Do our ancestors’ experiences from several generations ago play a role in our current health? Could a famine or a period of food abundance experienced by our grandfathers affect whether we are currently obese or likely to develop diabetes? Can being the grandchildren of those who suffered through genocide or intense racial discrimination affect levels of certain chemicals in our brains even if we are not exposed to the same social stresses? In other words, do we biologically inherit the “memories” of past generations independent of changes to our ancestors’ genetic code or DNA? Assistant Professor Fazal Khan explores how certain environmental exposures experienced by our ancestors can affect our health a couple of generations later, independent of our genetic sequence, and some implications for future tort laws.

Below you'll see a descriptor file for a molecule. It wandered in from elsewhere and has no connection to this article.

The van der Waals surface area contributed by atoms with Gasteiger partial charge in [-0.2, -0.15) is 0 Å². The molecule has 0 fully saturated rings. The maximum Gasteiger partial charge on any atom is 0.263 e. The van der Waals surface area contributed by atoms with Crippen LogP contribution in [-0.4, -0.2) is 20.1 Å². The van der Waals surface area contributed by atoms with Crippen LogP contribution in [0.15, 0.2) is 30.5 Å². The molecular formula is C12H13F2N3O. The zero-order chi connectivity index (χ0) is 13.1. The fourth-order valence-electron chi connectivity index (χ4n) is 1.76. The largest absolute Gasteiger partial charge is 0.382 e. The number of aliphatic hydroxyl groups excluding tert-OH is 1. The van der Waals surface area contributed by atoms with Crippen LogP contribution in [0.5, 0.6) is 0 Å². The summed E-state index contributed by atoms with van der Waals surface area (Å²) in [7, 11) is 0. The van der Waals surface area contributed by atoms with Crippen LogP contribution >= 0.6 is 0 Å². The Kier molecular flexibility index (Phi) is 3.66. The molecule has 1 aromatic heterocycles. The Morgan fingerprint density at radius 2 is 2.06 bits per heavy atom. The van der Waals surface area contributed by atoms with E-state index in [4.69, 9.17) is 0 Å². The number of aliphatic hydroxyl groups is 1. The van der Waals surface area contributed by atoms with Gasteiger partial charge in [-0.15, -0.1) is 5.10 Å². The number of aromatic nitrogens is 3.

Khan, Fazal, "Remembrance of Lives Past: The Challenge of Addressing Epigenetic Risk in Society" (2008). Popular Media. 1.
Advocate, Vol. 42, No. 2 (Spring/Summer 2008), pp. 8-12